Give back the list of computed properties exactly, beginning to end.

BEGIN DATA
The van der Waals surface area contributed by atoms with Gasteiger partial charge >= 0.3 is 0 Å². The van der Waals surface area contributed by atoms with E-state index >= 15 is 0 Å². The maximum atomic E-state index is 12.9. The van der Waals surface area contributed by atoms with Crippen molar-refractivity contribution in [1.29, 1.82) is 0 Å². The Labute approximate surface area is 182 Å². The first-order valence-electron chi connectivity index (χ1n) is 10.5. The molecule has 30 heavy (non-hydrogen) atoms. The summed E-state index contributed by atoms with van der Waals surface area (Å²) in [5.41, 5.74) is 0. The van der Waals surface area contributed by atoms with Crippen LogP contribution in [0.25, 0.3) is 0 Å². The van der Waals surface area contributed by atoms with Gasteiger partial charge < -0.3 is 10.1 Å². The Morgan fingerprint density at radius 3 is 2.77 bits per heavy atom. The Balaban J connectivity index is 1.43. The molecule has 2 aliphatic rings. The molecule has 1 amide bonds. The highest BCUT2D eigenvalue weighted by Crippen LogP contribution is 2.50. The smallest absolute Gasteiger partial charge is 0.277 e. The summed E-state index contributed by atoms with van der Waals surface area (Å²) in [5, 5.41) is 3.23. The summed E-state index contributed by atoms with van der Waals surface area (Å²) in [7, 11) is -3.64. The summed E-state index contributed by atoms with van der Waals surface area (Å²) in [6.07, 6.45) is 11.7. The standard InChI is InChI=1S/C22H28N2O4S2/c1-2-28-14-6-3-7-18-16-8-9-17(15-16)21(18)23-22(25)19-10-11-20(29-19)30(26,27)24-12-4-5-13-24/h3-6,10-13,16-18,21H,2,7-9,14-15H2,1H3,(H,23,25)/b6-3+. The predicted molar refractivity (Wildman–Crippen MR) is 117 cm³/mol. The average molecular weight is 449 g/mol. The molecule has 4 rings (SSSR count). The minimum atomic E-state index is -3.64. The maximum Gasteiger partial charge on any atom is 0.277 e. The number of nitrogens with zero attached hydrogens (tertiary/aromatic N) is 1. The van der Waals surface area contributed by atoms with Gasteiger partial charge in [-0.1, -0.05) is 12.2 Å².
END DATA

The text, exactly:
The van der Waals surface area contributed by atoms with Gasteiger partial charge >= 0.3 is 0 Å². The van der Waals surface area contributed by atoms with E-state index >= 15 is 0 Å². The maximum atomic E-state index is 12.9. The van der Waals surface area contributed by atoms with Crippen molar-refractivity contribution in [1.29, 1.82) is 0 Å². The Labute approximate surface area is 182 Å². The first-order valence-electron chi connectivity index (χ1n) is 10.5. The molecule has 30 heavy (non-hydrogen) atoms. The summed E-state index contributed by atoms with van der Waals surface area (Å²) in [5.41, 5.74) is 0. The van der Waals surface area contributed by atoms with Crippen LogP contribution in [0.25, 0.3) is 0 Å². The van der Waals surface area contributed by atoms with Gasteiger partial charge < -0.3 is 10.1 Å². The Morgan fingerprint density at radius 3 is 2.77 bits per heavy atom. The Balaban J connectivity index is 1.43. The molecule has 2 aliphatic rings. The molecule has 1 amide bonds. The highest BCUT2D eigenvalue weighted by Crippen LogP contribution is 2.50. The smallest absolute Gasteiger partial charge is 0.277 e. The summed E-state index contributed by atoms with van der Waals surface area (Å²) in [5, 5.41) is 3.23. The summed E-state index contributed by atoms with van der Waals surface area (Å²) in [7, 11) is -3.64. The summed E-state index contributed by atoms with van der Waals surface area (Å²) in [6.07, 6.45) is 11.7. The standard InChI is InChI=1S/C22H28N2O4S2/c1-2-28-14-6-3-7-18-16-8-9-17(15-16)21(18)23-22(25)19-10-11-20(29-19)30(26,27)24-12-4-5-13-24/h3-6,10-13,16-18,21H,2,7-9,14-15H2,1H3,(H,23,25)/b6-3+. The predicted molar refractivity (Wildman–Crippen MR) is 117 cm³/mol. The average molecular weight is 449 g/mol. The molecule has 4 rings (SSSR count). The minimum atomic E-state index is -3.64. The maximum Gasteiger partial charge on any atom is 0.277 e. The number of nitrogens with zero attached hydrogens (tertiary/aromatic N) is 1. The van der Waals surface area contributed by atoms with Gasteiger partial charge in [-0.1, -0.05) is 12.2 Å².